Forget the skyscrapers, and forget the suburbs, when you tear down buildings and then replace them you waste tons of energy. Not to mention the crap that they put in landfills. This is especially true when you produce negligible results. If you address the economic issues instead of the housing issues, you solve the problem. Case in point.
Ambitious attempt to help the city’s poor by moving them out of troubled housing projects is having mixed results, MIT study finds.
Peter Dizikes, MIT News Office
In December 2010, the last remaining resident was removed from the last high-rise building standing in Chicago’s notorious Cabrini-Green housing projects, long a national symbol of urban blight. The relocation was part of Chicago’s ambitious Plan for Transformation, a 15-year enterprise aimed at breaking the poverty cycle in which tens of thousands of the city’s poor have lived, by moving them out of the projects and into better, safer living environments.
So far, according to a study by MIT researchers, the Plan for Transformation is faring only moderately well. Leaving the projects has produced positive psychological effects for some of Chicago’s poor, but has not appreciably improved their economic prospects, while relatively few participants in the program are living in drastically different types of housing.
“The results are mixed and nuanced,” says Lawrence Vale, Ford Professor of Urban Design and Planning at MIT, who produced the report along with Erin Graves, a former postdoctoral research associate in MIT’s Department of Urban Studies and Planning. The report, “The Chicago Housing Authority’s Plan for Transformation: What Does the Research Show So Far?” released in October by the MacArthur Foundation, surveys 83 previous studies of the Chicago plan conducted by social scientists.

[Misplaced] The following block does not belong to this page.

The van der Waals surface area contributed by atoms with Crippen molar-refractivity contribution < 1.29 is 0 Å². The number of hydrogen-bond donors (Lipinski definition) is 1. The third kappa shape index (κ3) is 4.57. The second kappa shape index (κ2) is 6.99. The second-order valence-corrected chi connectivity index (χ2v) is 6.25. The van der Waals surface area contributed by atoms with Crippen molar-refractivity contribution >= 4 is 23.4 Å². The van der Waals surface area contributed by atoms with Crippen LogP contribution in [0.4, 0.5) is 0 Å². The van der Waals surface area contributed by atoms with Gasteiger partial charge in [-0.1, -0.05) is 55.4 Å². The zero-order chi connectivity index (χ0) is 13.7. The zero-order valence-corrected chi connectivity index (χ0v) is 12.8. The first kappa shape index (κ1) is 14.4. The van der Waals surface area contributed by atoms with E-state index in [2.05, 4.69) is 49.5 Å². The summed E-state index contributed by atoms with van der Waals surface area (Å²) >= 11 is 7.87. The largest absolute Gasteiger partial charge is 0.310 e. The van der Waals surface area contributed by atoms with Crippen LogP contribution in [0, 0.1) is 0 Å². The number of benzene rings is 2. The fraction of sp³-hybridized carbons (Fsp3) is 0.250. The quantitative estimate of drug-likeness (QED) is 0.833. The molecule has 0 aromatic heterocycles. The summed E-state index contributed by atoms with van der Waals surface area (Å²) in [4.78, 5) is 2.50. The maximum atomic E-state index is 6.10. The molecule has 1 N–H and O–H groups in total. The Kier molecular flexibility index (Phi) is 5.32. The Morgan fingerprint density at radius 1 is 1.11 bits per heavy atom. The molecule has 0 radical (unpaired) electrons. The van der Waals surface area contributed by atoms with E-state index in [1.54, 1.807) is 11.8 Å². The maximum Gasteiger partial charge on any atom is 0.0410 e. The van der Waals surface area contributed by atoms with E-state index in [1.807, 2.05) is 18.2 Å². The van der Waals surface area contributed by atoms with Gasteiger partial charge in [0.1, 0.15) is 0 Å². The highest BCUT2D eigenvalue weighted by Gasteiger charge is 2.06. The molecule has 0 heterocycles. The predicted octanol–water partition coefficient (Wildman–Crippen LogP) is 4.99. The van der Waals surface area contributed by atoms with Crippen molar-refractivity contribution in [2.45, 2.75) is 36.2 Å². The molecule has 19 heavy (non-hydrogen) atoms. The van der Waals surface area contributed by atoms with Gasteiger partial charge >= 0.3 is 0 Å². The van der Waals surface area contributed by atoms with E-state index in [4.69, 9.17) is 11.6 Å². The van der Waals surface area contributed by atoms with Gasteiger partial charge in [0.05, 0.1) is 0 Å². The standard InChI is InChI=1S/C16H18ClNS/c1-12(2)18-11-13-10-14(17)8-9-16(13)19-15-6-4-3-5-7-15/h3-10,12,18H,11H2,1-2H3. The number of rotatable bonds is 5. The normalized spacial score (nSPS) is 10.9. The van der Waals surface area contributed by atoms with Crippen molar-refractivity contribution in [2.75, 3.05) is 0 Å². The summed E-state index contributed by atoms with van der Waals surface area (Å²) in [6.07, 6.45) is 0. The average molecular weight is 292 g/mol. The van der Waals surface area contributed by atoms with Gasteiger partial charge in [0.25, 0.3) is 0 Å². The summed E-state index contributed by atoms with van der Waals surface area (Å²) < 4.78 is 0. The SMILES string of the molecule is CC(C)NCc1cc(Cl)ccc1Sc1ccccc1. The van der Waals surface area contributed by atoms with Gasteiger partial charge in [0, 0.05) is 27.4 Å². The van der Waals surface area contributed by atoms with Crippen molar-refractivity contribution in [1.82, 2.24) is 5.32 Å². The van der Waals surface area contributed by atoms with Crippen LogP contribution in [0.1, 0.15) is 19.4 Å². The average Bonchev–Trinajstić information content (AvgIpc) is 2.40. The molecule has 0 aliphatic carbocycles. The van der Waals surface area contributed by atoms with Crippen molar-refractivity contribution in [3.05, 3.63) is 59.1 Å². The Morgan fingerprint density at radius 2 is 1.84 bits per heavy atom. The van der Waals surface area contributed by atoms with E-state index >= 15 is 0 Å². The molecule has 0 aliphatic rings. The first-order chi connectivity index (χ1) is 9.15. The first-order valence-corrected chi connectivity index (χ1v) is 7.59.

On the positive side, the report notes that people leaving Chicago public-housing projects display better mental health; one study showed that the percentage of residents suffering anxiety problems in a given year dropped from 30 percent to 21 percent. Relocated residents also said they felt safer.
However, it is not clear that relocation helps residents increase their employment prospects and incomes. One study shows that among working-age public-housing residents, the proportion employed between 1999, when the plan was founded, and 2010, remained between 50 percent and 55 percent, including part-time workers. “The question of whether they’ve made significant economic gains is unresolved,” notes Vale.
Moreover, as Vale and Graves emphasize, only about 2,100 of the 26,000 households relocated as part of the Plan for Transformation have moved from the projects into mixed-income housing: the smaller, safer developments, where middle-income families are mixed in with low-income households.
“The public perception is that Chicago is replacing all of its infamous public housing with low-rise mixed-income communities,” says Vale. But as the report notes, about 9,000 households have moved to senior-only public housing, and 6,000 households have stayed in renovated public buildings that house only low-income residents. Similarly, Vale says, “The academic literature has focused on the least common experience, not on what the city has done with the majority of the housing.”
Read the rest of the article, but it doesn’t get any better. More tomorrow.